There is no way to walk out of the “cave” to experience different realities as a child. Incipience is not attended by innate knowledge of what the world is supposed to be. The child’s world-view is based solely on the experiences that he or she is allowed to have by the people in authority. It isn’t until the later teenage years, that the adolescent is able to escape the cave and experience the world differently from that of suppressed experience. There comes a new struggle with new ranges of emotions that are unfamiliar within the new perception. Suffering compels the child to learn in faster ways than before. Heartache and disappointment come from all directions and are not based on acumen of what love and relationships should be.

Caregivers shelter the child from suffering in most situations. As the child matures into adulthood, he or she is no longer given things as gifts on a consistent basis. Experiences such as the suffering of making decisions financially and otherwise begin to set a tone from which learning arises. Once he or she begins raising children, instruction from experience often leads to ridicule and mockery which sometimes climaxes to the insinuation of dishonesty. Accusations of misunderstanding and ignorance soon develop in most cases.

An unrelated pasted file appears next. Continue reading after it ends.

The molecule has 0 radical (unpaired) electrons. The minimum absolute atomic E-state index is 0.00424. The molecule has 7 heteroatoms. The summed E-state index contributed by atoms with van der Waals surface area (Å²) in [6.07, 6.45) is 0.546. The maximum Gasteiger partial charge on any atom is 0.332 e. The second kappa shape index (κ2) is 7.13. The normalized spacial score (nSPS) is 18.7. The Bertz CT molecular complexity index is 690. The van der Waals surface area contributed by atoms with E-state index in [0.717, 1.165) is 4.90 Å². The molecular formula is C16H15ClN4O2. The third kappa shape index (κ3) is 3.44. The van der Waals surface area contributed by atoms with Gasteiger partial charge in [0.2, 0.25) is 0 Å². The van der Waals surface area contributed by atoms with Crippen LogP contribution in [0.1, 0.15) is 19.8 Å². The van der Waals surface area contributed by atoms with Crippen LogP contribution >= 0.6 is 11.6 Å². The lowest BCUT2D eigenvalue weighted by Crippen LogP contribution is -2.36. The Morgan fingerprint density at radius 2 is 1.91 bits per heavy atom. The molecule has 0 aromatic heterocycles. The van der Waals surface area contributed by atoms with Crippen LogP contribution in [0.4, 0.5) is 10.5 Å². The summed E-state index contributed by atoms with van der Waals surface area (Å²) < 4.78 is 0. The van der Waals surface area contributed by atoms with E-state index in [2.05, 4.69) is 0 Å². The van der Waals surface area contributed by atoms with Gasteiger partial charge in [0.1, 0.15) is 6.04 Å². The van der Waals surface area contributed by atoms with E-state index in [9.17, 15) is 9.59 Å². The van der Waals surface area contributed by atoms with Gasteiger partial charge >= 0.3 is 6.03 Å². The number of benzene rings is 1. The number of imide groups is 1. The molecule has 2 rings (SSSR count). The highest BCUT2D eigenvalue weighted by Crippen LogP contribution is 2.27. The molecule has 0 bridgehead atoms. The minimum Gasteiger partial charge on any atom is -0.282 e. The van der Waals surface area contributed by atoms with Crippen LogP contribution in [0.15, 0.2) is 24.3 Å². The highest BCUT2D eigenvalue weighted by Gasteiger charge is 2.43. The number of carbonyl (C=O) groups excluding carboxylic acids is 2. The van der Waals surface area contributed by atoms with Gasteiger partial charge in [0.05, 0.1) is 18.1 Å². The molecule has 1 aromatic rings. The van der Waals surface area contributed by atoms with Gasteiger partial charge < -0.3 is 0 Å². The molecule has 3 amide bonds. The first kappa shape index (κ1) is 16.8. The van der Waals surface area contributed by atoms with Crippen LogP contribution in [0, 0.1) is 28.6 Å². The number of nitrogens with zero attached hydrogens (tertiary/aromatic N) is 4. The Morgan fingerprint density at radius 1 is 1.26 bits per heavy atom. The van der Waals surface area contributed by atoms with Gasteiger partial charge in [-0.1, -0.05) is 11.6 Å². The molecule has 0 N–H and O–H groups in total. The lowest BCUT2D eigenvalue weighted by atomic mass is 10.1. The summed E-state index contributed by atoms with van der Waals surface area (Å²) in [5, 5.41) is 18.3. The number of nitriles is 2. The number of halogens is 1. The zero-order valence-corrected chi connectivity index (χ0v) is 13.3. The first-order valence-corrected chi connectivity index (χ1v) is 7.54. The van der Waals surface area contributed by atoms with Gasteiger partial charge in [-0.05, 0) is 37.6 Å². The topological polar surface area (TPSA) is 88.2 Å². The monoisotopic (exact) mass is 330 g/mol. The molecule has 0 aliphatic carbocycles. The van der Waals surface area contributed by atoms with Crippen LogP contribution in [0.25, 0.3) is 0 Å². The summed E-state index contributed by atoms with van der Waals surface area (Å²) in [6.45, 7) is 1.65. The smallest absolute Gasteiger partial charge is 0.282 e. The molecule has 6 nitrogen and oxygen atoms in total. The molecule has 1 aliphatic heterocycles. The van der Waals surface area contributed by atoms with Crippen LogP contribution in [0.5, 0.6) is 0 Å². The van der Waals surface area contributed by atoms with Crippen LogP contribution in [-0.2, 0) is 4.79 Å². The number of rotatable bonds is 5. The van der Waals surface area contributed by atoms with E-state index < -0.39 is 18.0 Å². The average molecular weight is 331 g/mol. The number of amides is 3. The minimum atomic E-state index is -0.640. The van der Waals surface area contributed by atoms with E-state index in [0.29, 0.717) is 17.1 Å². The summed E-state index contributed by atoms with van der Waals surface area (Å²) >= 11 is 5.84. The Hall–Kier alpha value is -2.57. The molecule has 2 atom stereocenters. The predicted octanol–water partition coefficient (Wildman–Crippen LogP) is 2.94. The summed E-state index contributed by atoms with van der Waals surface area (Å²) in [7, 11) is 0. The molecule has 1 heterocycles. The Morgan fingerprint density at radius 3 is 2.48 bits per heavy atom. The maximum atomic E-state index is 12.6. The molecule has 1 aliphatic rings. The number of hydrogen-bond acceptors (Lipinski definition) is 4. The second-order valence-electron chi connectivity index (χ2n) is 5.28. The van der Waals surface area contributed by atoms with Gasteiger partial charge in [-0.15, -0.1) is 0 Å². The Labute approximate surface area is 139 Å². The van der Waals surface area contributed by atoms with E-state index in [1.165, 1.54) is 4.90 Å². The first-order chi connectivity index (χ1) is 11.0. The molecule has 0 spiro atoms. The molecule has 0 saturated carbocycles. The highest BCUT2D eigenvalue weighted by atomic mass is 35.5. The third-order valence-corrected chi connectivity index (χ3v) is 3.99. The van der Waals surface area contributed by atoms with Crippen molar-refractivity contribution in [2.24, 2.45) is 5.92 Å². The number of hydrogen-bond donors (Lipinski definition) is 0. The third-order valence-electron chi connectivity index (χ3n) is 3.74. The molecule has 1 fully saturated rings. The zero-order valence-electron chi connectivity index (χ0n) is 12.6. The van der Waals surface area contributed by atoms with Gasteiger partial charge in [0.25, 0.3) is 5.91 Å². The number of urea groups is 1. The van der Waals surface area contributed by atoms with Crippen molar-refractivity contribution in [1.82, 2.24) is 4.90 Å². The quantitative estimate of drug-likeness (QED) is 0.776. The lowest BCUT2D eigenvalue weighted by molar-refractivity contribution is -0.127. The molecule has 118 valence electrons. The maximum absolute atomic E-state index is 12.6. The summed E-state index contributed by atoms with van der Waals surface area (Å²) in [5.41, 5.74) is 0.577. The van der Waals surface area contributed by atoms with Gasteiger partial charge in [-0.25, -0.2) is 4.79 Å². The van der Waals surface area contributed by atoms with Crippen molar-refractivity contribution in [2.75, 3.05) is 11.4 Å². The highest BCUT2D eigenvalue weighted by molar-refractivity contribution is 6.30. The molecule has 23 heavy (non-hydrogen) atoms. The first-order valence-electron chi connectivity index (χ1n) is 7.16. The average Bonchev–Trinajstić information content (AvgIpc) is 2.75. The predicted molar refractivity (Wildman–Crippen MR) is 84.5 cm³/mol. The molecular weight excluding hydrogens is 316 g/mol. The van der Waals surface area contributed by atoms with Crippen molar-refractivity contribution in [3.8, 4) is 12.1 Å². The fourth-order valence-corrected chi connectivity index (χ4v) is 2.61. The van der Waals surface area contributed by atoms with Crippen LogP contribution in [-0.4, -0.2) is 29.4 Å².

Religion plays a big role in the conditioning of children. While religion can be a good thing with regards to giving children direction and morals, it can also be one of the key issues to the deterioration of their psychological well being as well as their freedom to think. When children are allowed to experience a limited set of morals and doctrine, they are inhibited from the ability to break free from the cave as metaphorical prisoners. Any religion that is fueled by fear, essentially, becomes the shackles that bind the children to the cave. The importance of allowing children the opportunity to research and explore religions other than those practiced at home is that the child will then be allowed to find the religion that works for them as well as having open communication with their parents during the process. When a child has to go behind their parent’s back in order to seek out their own path, it causes problems for not only the child, but the parent as well. Many times, a parent will tell their children that to question the dominant household religion is wrong, and from that perspective, the child will be fearful of researching out the path that works for them and will continue to blindly follow the path of their parents without understanding why. This dynamic is what keeps children participating in the role of the prisoners of Plato’s cave and perpetuates a dominate reality. Parents rarely give allowance for their children to seek other truths that fit their own belief system.